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Turkish journalist, Can Dündar, addresses the Assembly of Delegates at the 82nd PEN International Congress, in Ourense City, Spain (29 September 2016)

29 September 2016 – Journalist, PEN Main Case and former chief editor of the Turkish daily newspaper Cumhuriyet, Can Dündar, who was arrested along with his colleague, Erdem Gül, on November 26, 2015 today addressed the Assembly of Delegates at the 82nd PEN International Congress in Ourense City, Spain.

Dündar was arrested in connection to the publication of video and photographic evidence in Cumhuriyet of arms deliveries by the Turkish intelligence services to Islamist groups in Syria. Dündar and Gül spent 92 days in custody before being released pending trial, on February 26, 2016. In May 2016 Dündar was sentenced to five years and 10 months in prison. He is currently out of the country.

Dear Friends,

This pen I’m holding in my hand looks weak, small and harmless, doesn’t it?
It’s my companion that I carry inside my jacket pocket…

I take it out often and write with it.

The letters that it makes on the clean sheet turn to words before becoming sentences.

Sometimes it blows the whistle on a dirty secret.
Sometimes it tells of war.
And sometimes it voices the misery of a boy crying from afar.

And then, after being printed in a newspaper or on the pages of a book, it makes it possible for the secrets, wars and suffering to be heard across the whole world.
From that point on, all the PENs of the world work to write about the same things, exposing dirty secrets, condemning groundless wars and trying to soothe seemingly incurable wounds with words.

As our PENs grow in numbers, they also grow more powerful and tougher to break.

Those who hide dirty secrets, profit from war, and stand-by as innocent people suffer, don’t like our PENs. They understand that the way to hide secrets, prolong wars and exploit the innocent is to break our PENs and prosecute writers.
That’s why those who hold a PEN can’t escape persecution.They are demonised, censored, threatened, prosecuted, jailed, exiled and assassinated.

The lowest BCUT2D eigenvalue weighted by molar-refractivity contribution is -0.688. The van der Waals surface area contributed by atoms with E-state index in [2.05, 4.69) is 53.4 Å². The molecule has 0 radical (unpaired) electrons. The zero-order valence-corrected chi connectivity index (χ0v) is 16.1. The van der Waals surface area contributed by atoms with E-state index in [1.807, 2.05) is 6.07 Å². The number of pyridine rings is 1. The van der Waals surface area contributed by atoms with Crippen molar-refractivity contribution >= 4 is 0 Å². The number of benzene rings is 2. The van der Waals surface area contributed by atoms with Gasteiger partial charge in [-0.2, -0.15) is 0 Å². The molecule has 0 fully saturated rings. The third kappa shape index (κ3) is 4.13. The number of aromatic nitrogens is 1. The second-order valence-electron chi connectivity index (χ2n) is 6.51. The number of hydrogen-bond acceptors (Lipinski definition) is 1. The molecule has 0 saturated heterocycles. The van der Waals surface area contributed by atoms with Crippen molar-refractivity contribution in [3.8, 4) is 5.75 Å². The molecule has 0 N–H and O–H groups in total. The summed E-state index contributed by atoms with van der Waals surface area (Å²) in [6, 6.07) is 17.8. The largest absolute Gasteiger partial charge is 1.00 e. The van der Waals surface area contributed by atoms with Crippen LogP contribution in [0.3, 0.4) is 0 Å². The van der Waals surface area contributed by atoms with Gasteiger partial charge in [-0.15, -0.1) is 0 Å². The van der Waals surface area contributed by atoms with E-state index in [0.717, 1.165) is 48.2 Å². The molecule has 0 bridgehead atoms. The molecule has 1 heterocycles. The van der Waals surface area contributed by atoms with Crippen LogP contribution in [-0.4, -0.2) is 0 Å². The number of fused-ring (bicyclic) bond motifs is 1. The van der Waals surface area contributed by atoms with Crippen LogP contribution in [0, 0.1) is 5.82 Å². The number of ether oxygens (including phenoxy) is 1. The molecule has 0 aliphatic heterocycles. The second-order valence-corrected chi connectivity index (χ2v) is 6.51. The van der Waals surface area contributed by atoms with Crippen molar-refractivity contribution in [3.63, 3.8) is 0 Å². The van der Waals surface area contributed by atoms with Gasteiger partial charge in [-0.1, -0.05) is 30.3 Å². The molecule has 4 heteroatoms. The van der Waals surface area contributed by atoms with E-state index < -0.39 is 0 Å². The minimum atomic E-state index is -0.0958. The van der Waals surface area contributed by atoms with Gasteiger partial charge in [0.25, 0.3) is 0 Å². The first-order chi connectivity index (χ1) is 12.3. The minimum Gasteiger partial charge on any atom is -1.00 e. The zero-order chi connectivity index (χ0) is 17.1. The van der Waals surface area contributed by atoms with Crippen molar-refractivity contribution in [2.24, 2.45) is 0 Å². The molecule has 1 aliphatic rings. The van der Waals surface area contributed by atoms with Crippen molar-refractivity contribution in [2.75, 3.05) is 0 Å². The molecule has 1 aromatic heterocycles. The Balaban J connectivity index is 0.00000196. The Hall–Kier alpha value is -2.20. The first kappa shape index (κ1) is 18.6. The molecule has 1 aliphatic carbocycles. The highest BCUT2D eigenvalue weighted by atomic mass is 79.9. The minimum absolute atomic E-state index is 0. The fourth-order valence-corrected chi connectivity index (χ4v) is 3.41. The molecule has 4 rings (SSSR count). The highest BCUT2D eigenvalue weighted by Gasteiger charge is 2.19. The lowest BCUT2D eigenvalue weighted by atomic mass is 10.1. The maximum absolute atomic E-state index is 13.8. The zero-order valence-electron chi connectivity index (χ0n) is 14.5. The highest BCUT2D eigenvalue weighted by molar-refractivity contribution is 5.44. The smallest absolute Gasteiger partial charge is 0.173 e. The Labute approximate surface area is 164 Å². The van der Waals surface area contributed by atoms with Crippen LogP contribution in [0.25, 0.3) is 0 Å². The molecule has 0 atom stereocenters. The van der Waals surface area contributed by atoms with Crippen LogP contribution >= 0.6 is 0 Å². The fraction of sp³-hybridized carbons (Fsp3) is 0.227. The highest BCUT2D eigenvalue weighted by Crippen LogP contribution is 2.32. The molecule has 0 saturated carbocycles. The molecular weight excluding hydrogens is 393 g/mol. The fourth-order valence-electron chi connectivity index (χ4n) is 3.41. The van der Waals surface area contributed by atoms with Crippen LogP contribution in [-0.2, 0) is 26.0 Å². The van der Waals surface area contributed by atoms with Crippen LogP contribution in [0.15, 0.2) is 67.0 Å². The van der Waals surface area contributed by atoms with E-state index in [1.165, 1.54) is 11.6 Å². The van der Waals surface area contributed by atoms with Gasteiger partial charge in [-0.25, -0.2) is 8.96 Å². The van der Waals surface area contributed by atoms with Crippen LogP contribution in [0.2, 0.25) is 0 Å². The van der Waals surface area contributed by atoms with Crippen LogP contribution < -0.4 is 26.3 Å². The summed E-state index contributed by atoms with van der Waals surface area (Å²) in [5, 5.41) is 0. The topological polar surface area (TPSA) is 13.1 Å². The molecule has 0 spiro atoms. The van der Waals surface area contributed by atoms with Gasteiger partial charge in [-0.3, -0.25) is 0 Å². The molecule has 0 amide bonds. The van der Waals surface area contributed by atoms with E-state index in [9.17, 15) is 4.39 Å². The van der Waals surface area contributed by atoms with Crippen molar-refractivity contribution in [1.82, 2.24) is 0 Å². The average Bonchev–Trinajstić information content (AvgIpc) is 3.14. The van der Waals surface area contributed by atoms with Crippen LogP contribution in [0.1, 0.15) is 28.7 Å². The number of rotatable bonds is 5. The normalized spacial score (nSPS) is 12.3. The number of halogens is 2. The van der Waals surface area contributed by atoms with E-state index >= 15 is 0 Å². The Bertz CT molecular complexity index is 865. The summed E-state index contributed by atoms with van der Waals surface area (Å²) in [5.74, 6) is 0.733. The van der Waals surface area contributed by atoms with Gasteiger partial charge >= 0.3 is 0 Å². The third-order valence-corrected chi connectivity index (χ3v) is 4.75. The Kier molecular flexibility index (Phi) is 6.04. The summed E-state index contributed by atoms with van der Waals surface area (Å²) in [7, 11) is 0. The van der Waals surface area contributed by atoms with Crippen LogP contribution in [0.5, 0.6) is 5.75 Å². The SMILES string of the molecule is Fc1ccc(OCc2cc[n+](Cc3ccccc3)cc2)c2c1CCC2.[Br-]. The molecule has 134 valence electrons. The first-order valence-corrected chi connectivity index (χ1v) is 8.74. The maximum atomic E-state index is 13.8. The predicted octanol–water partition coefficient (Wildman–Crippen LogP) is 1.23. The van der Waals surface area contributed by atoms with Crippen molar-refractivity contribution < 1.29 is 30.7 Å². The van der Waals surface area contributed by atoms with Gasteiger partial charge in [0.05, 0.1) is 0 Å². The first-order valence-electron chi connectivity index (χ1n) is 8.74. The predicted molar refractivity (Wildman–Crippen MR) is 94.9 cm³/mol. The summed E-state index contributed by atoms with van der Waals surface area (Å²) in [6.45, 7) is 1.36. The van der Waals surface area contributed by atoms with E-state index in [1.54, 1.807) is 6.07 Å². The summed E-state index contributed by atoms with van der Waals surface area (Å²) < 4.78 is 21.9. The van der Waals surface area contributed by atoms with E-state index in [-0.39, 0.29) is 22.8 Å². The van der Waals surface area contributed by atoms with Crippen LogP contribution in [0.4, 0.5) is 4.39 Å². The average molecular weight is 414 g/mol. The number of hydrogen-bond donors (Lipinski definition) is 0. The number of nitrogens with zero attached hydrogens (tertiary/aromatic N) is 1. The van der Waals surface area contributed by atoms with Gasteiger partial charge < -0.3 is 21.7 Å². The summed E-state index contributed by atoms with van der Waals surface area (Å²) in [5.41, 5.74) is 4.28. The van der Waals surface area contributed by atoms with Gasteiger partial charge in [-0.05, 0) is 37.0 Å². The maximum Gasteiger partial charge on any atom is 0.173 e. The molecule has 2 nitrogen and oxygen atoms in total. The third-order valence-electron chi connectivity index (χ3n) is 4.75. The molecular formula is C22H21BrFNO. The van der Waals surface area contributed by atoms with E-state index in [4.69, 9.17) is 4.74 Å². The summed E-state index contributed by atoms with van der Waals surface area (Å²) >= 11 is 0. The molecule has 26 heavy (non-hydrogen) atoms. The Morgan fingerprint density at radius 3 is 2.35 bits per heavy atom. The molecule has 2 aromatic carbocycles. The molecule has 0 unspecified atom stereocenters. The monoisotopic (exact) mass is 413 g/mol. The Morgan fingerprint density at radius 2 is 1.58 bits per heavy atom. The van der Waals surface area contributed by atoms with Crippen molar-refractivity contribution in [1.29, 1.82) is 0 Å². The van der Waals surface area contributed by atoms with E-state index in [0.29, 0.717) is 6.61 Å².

My relationship with the PEN grew like this. It became my closest friend from the day I picked it up. It taught me to express myself. It listened to my troubles and wrote them down, it was a companion in my misfortune; penning my secrets and concealing them.

I won my first girlfriend’s heart thanks to it.
I bought my first books with its money.
I was tried, jailed and shot at because of it.
But never once did I give it up… Or betray it.

On the contrary, when I was jailed, I was grateful that I never fulfilled my childhood dreams to become a doctor. Had I become a doctor, or a gardener, or a carpenter, I could have been devastated alone in a cell, without any patients to heal, or plants to grow or wood to hew. Instead, a PEN and some paper was enough to break through the solitary confinement. Through that pen and paper I managed to create new dreams for myself, hold on to life, echo my voice to the world, take myself beyond those thick walls. There, I praised the PEN’s power yet again.

In Turkey, it carries grave consequences to use a PEN, particularly to use it in favor of the people. Our history of literature and press is filled with the names of writers and journalists who have paid a heavy price for their work.
But in all of our history, never have Turkish prisons hosted this many PEN users.
Never has the price to for telling the truth with a PEN, been so grave.
Never has a leader who has said “sometimes a book is more dangerous then a bomb” ruled this country. And today, the mentality that sees the threat of a bomb in a book has turned my country into the largest prison for journalists in the world.

As of today, 130 journalists are in prison.
In the last 3 months, more then 100 media
organisations have been closed by decree. Hundreds of journalists have been forced into unemployment because of it.
For the first time in Turkey’s recent history, academics in universities asking for peace have been demonised and prosecuted, books have been burned.